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A mouse curser on a sugar high...
Back to the configuration window, the “Mouse” tab adjusts how the mouse pad on the remote works. The overall speed can be adjusted in 10 increments from “slow” (21 seconds to cross my screen) to “fast” (3.5 seconds) and acceleration can be set to 4 different levels. Although mouse cursor acceleration usually works by speeding up the cursor after it has been moving for a short while, ATI’s acceleration is actually a deceleration – the cursor moves slowly for a second for accuracy, and then speeds up to the normal rate. “Low” acceleration slows the cursor down for a longer period than “high”.
Although the Remote Wonder II’s mouse cursor pad looks very much like an oversized TrackPoint, functionally it’s not much different from the flat disc on the original model. The physical pad moves in an infinite number of directions, but underneath the drivers still only register 8 basic motions – up, down, left, right and 45 degree increments thereof. The pad is also quite soft and rubbery and tends to give the illusion of being pressure sensitive.
It is quicker to use than the old disc and astoundingly sensitive – just brush the top with the lightest of touches and the cursor starts moving in that direction. It’s even possible to make the cursor move by merely shaking the remote. During normal use I found it difficult to keep the cursor headed in a straight line for any length of time as it invariably started twitching off course on the simplest of treks. Part of this is caused by the pad’s extremely flexible nature, since it involuntarily bends in different directions the longer and more firmly it’s pressed.
The [Left] and [Right] click buttons surrounding the remote’s cursor pad are a bit small and distant from that pad for comfort, but are nonetheless manageable. The [Hand] button, which normally operates as click-and-drag, can also be configured as the middle mouse button, or as a toggle to turn the joystick into a mouse wheel for scrolling. Although the scrolling option did not work with every program, it proved extremely useful for surfing web pages.
The “Options” tab houses several settings. The [Power] button can have a confirmation prompt enabled before shutting down Windows applications and/or Multimedia Center components, while the [TV] button can have its action changed – although on my system this option was greyed out. The system tray icon can also be hidden from view.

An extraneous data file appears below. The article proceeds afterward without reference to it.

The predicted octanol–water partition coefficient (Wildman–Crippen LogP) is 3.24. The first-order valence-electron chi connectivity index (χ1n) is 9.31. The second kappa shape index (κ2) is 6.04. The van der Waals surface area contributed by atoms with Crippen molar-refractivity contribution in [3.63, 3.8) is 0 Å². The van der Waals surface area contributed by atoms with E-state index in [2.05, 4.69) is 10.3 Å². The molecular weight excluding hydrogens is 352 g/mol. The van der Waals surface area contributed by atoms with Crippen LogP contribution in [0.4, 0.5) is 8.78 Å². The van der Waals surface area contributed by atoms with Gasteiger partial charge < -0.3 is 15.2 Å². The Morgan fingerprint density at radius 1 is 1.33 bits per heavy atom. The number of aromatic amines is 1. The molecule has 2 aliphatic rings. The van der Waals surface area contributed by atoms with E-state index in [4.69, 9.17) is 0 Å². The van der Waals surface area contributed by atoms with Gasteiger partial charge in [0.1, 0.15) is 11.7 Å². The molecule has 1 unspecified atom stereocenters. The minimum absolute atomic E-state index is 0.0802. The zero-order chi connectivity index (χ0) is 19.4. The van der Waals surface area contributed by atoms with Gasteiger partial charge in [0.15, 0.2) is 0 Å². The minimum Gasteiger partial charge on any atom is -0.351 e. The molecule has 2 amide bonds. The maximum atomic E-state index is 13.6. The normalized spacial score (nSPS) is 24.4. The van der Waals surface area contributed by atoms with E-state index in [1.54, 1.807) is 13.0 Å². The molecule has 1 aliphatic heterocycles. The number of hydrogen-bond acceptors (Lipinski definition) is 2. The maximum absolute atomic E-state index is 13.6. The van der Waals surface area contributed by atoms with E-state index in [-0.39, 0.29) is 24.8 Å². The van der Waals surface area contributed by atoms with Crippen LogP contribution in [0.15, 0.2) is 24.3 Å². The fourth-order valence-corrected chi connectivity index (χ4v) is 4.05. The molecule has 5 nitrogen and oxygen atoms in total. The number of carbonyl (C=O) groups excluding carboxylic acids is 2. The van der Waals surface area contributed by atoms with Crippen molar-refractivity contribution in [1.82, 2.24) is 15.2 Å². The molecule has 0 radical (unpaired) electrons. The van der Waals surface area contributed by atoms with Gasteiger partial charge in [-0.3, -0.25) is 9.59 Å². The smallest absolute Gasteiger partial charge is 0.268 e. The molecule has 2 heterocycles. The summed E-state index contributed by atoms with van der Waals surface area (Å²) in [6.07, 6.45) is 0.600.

The RF ID of the remote can be changed to one of 16 different settings, so you and your neighbors won’t end up controlling each other’s PCs.
If you’ll recall the four AUX keys marked [AUX1] through [AUX4], the manual describes these as “direct control of user-defined devices” – and they really mean just that. By pressing one of those four keys, the drivers switch to sending commands to the application assigned to that key, rather than the program currently in the foreground. So, if you’re in PowerPoint and also have Winamp playing music in the background, you could assign Winamp to [AUX1] and then control it invisibly whenever desired. Control can be returned to the foreground application by pressing the [PC] key. There’s no way to change [AUX] key assignments on the fly, or have them actually launch the desired program when pressed.
It turns out that the only dedicated program-launching keys on the Remote Wonder II are [DVD] and [ATI] which only operate ATI programs, [TV] which should be customizable, plus anything that’s been assigned to the six user programmable keys. Although background control can be practical in certain circumstances, I would have rather seen the four AUX keys capable of starting useful tasks... and printed with more informative labels!